Car insurance can be very confusing. You make a payment every month and you know that you’re covered. However, you probably have no idea how car insurance companies come up with the amount you pay for your premium. Ed Bernstein, a lawyer in Las Vegas, shares 6 things car insurance companies are unlikely to tell you.
You may be surprised by this fact but car insurance rates for women are much lower than those for men. On average, women can pay up to 12% less than men do. What’s the reason behind this substantial difference? First, men tend to file more claims than women. Second, it is assumed that they drive more aggressively, especially if they’re single. Reckless driving attributes to the difference in the number of claims filed.
It turns out that the youngest and the oldest drivers have to pay the most for insurance. Premium rates are the highest for drivers at the age of 18 to 25. They decline when drivers reach “adulthood” and stay flat for around 30 years. They start to increase for people between 55 to 65 and rise abruptly around the age of 75. These differences result from the belief that younger and older drivers often contribute to hazardous situations on the road.
Another factor that plays a big role in the amount of your car insurance premium is your location. Car insurance rates can go up if you live in a dangerous neighborhood associated with criminal activity. This, in the eyes of an insurance agent, makes you more likely to file a claim. What’s more, there are differences in car insurance rates not only when it comes to neighborhoods and districts, but also states. So, if you want to save some money on car insurance, you may want to consider moving somewhere else.
The level of education you achieved contributes to the calculation of your car insurance rate. Generally speaking, the higher the degree, the better. A person with a high school diploma is going to pay much more than someone with a bachelor’s or master’s degree. Sadly, even though this practice is clearly discriminatory, there hasn’t been a decision in court that could help to rule it out. What’s more, lower education level is believed to be coupled with the location factor – statistics show that people with lower levels of education live in higher crime areas.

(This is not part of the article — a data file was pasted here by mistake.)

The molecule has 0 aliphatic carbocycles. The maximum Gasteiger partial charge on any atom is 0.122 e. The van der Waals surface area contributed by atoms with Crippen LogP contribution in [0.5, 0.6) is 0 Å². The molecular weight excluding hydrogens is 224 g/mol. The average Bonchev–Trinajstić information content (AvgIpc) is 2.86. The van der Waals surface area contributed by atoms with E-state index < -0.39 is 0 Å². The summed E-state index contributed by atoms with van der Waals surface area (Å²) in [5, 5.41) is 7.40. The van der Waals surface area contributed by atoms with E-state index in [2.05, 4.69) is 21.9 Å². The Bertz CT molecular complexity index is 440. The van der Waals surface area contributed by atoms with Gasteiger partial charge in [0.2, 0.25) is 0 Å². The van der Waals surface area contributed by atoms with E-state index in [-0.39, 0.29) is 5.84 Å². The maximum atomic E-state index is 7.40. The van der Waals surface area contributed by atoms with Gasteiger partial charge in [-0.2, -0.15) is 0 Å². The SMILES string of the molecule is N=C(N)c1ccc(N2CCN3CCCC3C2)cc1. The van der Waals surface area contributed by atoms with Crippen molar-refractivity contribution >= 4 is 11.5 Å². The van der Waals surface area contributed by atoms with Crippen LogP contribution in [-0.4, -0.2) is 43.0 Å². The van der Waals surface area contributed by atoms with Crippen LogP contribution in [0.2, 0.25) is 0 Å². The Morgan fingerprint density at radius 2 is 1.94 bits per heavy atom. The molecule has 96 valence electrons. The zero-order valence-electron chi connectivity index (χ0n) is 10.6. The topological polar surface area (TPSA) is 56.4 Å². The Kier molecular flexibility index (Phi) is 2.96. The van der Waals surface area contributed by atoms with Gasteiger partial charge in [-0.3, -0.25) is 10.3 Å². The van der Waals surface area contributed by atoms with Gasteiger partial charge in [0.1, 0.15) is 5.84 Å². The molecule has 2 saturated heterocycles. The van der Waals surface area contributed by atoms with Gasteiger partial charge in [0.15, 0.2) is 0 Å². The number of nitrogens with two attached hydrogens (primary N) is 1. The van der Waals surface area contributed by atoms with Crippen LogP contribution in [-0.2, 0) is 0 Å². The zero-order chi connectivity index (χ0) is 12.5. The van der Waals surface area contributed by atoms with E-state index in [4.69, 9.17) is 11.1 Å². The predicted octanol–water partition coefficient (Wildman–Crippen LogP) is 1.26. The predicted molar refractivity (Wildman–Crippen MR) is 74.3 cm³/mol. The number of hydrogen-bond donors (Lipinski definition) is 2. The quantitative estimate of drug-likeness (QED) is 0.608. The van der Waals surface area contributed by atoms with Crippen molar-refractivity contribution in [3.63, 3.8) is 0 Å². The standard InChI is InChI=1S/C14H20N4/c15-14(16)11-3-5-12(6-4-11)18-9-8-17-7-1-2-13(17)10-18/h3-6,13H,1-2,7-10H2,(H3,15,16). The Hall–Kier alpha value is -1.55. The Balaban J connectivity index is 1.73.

5. Credit score
Unsurprisingly, your credit score makes a huge difference – not only when it comes to your car insurance, but also your mortgage, life insurance policy, etc. A strong credit score will result in lower rates. Car insurance companies use this data to determine whether you’ll be able to pay your monthly premium and to predict your level of financial responsibility in the future. People with a checkered credit history are likely to raise some doubts regarding their financial liability. Also, car insurance agents often cite those with lower credit scores to be more reckless while driving. However, some states are actively battling this discriminatory practice.
6. Switching providers
The insurance market is highly competitive. However, most car insurance companies rely on the fact that people tend to stay with them. Your loyalty to one company isn’t rewarded in this case, though. At first, you may secure a decent offer after comparing initial rates, and you’ll keep paying your premium month after month. You won’t even realize when the costs start to grow. Don’t wait too long before you take action. Compare car insurance rates every year to see which company offers the best deal. Consider switching to a new provider or negotiating with the old one. Brand loyalty does not pay off when it comes to car insurance.
In view of the above, now you should have more background knowledge on how car insurance companies come up with their premium rates. Remember to ask questions next time you compare car insurance rates. Your car insurance agent will shed some light on how exactly your annual and monthly rates are determined. This way, you’ll understand where these costs come from, and maybe you’ll find out that you’re eligible for some discounts. Don’t get intimidated and always ask for clarification.